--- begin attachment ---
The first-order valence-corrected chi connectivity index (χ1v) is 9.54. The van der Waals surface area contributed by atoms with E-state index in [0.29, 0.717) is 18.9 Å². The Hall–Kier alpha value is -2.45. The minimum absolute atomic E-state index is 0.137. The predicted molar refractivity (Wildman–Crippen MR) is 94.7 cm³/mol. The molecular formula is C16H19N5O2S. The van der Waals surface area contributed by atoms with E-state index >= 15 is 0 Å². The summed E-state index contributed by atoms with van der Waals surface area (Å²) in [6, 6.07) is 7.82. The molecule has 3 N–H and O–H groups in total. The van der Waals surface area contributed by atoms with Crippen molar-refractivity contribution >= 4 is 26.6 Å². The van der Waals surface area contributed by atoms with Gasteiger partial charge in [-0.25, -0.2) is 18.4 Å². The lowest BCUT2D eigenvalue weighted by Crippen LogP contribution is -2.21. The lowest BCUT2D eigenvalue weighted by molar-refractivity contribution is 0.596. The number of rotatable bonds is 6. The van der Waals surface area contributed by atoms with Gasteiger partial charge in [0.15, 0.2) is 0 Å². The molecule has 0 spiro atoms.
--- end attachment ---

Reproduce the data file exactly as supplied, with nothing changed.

The first-order valence-corrected chi connectivity index (χ1v) is 9.54. The van der Waals surface area contributed by atoms with E-state index in [0.29, 0.717) is 18.9 Å². The Hall–Kier alpha value is -2.45. The minimum absolute atomic E-state index is 0.137. The predicted molar refractivity (Wildman–Crippen MR) is 94.7 cm³/mol. The molecular formula is C16H19N5O2S. The van der Waals surface area contributed by atoms with E-state index >= 15 is 0 Å². The summed E-state index contributed by atoms with van der Waals surface area (Å²) in [6, 6.07) is 7.82. The molecule has 3 N–H and O–H groups in total. The van der Waals surface area contributed by atoms with Crippen molar-refractivity contribution >= 4 is 26.6 Å². The van der Waals surface area contributed by atoms with Gasteiger partial charge in [-0.25, -0.2) is 18.4 Å². The lowest BCUT2D eigenvalue weighted by Crippen LogP contribution is -2.21. The lowest BCUT2D eigenvalue weighted by molar-refractivity contribution is 0.596. The number of rotatable bonds is 6. The van der Waals surface area contributed by atoms with Gasteiger partial charge in [0.15, 0.2) is 0 Å². The molecule has 0 spiro atoms.